Not another one. Those suffering from manifesto fatigue are unlikely to have been aroused by the dreich launch delivered today by Scotland’s first minister, John Swinney.

Much of the SNP manifesto, announced in Edinburgh, is aimed at appealing to the core nationalist vote. This explains why its content may sound outdated – and even triggering – to those outside the fold who feel sufficiently traumatised by the two referenda from the last decade.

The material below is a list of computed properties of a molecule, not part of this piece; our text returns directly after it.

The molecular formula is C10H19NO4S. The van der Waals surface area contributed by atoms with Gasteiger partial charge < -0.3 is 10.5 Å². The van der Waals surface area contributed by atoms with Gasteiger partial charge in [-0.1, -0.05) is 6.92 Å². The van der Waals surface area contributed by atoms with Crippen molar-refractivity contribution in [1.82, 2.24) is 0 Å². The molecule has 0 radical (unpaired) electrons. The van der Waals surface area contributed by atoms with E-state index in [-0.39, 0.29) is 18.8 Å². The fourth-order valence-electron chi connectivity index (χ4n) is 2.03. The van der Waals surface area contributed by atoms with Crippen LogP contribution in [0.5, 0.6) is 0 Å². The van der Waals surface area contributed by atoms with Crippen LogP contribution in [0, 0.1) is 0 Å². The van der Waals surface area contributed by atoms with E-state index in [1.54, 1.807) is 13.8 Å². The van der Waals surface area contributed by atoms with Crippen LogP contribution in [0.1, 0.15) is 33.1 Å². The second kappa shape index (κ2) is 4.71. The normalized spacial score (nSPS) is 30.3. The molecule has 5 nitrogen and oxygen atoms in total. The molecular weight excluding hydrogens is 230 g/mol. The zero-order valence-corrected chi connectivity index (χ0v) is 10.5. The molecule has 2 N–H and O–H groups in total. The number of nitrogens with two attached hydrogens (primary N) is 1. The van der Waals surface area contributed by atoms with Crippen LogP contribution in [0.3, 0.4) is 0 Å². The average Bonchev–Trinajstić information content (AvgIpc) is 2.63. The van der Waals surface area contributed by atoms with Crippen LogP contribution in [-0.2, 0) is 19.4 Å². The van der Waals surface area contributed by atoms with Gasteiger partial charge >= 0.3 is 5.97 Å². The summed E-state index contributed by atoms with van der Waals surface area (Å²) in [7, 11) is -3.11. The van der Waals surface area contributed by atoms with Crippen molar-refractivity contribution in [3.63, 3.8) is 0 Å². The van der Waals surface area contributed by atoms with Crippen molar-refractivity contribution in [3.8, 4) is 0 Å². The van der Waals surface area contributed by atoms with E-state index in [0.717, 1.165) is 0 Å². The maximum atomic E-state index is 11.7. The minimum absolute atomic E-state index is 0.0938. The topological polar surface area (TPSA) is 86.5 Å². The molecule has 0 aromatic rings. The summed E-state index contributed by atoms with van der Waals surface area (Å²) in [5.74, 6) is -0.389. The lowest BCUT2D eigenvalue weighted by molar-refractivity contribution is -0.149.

As promised by his predecessor, Humza Yousaf, Swinney rather ostentatiously made independence “page one, line one”. Winning a majority of seats, he declared, would “empower” Scottish Nationalists to seek another referendum. He was notably more coy about the alternative outcome, declining to say what would happen to the independence movement should the SNP lose its current majority instead.